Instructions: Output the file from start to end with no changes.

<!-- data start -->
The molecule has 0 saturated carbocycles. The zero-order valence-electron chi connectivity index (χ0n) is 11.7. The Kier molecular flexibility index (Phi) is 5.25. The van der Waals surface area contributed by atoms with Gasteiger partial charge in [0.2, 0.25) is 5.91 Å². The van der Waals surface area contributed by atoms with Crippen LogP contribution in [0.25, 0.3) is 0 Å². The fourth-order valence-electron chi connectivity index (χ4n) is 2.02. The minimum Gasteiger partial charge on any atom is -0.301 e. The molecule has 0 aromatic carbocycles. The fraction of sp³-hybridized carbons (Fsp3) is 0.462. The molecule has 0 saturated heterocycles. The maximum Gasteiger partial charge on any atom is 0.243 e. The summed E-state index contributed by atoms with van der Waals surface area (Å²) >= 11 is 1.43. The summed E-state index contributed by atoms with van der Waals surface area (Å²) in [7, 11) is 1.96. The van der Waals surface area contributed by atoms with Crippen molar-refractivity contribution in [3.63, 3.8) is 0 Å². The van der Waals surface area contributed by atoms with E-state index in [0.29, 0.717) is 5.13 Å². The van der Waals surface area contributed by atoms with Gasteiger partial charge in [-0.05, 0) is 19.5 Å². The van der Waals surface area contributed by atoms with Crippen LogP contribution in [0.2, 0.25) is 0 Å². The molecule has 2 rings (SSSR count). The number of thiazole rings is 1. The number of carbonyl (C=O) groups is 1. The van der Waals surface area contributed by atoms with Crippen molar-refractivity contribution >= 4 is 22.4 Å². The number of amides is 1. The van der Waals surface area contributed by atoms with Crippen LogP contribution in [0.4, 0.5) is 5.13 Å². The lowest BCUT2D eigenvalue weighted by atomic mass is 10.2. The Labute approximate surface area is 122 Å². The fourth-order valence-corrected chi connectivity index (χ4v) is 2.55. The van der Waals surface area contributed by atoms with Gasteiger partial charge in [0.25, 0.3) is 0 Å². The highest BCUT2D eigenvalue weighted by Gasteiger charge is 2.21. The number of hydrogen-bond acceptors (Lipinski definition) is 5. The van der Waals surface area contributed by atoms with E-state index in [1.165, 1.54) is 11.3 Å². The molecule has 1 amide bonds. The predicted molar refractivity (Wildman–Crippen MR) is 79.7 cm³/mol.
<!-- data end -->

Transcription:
The molecule has 0 saturated carbocycles. The zero-order valence-electron chi connectivity index (χ0n) is 11.7. The Kier molecular flexibility index (Phi) is 5.25. The van der Waals surface area contributed by atoms with Gasteiger partial charge in [0.2, 0.25) is 5.91 Å². The van der Waals surface area contributed by atoms with Crippen LogP contribution in [0.25, 0.3) is 0 Å². The fourth-order valence-electron chi connectivity index (χ4n) is 2.02. The minimum Gasteiger partial charge on any atom is -0.301 e. The molecule has 0 aromatic carbocycles. The fraction of sp³-hybridized carbons (Fsp3) is 0.462. The molecule has 0 saturated heterocycles. The maximum Gasteiger partial charge on any atom is 0.243 e. The summed E-state index contributed by atoms with van der Waals surface area (Å²) >= 11 is 1.43. The summed E-state index contributed by atoms with van der Waals surface area (Å²) in [7, 11) is 1.96. The van der Waals surface area contributed by atoms with Crippen molar-refractivity contribution in [3.63, 3.8) is 0 Å². The van der Waals surface area contributed by atoms with E-state index in [0.29, 0.717) is 5.13 Å². The van der Waals surface area contributed by atoms with Gasteiger partial charge in [-0.05, 0) is 19.5 Å². The van der Waals surface area contributed by atoms with Crippen LogP contribution in [0.2, 0.25) is 0 Å². The molecule has 2 rings (SSSR count). The number of thiazole rings is 1. The number of carbonyl (C=O) groups is 1. The van der Waals surface area contributed by atoms with Crippen molar-refractivity contribution >= 4 is 22.4 Å². The number of amides is 1. The van der Waals surface area contributed by atoms with Crippen LogP contribution in [0.4, 0.5) is 5.13 Å². The lowest BCUT2D eigenvalue weighted by atomic mass is 10.2. The Labute approximate surface area is 122 Å². The fourth-order valence-corrected chi connectivity index (χ4v) is 2.55. The van der Waals surface area contributed by atoms with Gasteiger partial charge in [0.25, 0.3) is 0 Å². The highest BCUT2D eigenvalue weighted by Gasteiger charge is 2.21. The number of hydrogen-bond acceptors (Lipinski definition) is 5. The van der Waals surface area contributed by atoms with E-state index in [1.165, 1.54) is 11.3 Å². The molecule has 1 amide bonds. The predicted molar refractivity (Wildman–Crippen MR) is 79.7 cm³/mol.